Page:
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by Dave Gradijan

Canadians also Affected by 9/11 Security

May 25, 20062 mins
CSO and CISOData and Information Security

The large number of Americans who pass through Detroit to enjoy the “quaint and quirky charms” of Windsor, Ontario in Canada has plunged by millions, according to the Chicago Tribune.

The story reports that the added identification mandates to fight terrorism could deliver a crippling, even fatal blow to the Windsor economy.

As the rhetoric for border protection heats up and focuses on the Mexican-American border and the millions of illegal Mexican immigrants, the Tribune reports that people traveling between Canada and the United States are also required to have passports and similar identification.

That requirement is part of a law passed in 2004 and will take effect in January 2008, but the article states that its approach has already negatively affected tourism and injected a sense of uncertainty.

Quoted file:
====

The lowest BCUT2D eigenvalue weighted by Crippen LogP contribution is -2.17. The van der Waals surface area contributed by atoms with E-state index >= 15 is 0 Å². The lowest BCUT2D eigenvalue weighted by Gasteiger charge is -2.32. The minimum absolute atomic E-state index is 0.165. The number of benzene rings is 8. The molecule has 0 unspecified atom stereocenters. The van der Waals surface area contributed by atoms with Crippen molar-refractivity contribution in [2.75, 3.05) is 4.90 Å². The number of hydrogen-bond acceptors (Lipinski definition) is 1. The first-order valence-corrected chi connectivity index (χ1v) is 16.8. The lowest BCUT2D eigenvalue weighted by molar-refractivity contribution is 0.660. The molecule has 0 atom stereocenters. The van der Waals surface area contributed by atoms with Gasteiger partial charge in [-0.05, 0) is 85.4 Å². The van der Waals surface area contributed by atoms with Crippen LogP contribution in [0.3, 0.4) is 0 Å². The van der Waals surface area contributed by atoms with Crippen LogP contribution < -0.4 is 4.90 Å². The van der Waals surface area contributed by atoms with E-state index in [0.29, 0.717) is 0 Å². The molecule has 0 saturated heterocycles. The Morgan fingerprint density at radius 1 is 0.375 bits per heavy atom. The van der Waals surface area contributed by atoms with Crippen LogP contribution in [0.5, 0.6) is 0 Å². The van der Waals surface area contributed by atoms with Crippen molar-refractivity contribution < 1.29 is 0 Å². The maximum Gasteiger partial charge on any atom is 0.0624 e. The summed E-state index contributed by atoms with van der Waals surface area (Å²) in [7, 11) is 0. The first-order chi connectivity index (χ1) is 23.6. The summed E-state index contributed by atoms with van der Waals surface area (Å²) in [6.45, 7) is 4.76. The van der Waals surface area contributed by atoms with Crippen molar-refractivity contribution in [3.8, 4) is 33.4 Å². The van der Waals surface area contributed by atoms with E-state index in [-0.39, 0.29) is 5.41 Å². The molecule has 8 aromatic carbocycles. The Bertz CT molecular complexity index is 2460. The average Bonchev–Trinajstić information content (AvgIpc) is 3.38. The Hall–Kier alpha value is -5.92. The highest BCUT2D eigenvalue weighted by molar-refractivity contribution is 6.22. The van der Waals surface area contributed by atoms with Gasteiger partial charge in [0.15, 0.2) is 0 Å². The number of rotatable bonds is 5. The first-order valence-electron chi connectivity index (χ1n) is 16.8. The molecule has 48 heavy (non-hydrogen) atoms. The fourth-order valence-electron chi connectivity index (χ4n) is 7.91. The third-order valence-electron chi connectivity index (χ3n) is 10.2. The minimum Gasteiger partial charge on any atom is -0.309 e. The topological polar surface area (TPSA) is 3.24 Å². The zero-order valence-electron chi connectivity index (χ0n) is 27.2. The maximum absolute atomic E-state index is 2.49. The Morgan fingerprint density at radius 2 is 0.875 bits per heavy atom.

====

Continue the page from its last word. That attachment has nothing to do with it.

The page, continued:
Since Sept. 11, 2001, the number of U.S. border guards at the Canadian border has tripled, to about 1,000, according to Jarrod Agen, a spokesman for the Department of Homeland Security. That is for coverage of a 3,145-mile border.

However, the 1,989-mile U.S.-Mexican border has about 9,500 agents from the U.S. Border Patrol stationed there, and President Bush has also promised to send thousands of National Guard soldiers to bolster security there.

The Tribune states that even with the stiffened security on the northern border, the number of arrests from Canada is, at best, a smidgen compared with apprehensions of Mexicans.

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Compiled by Paul Kerstein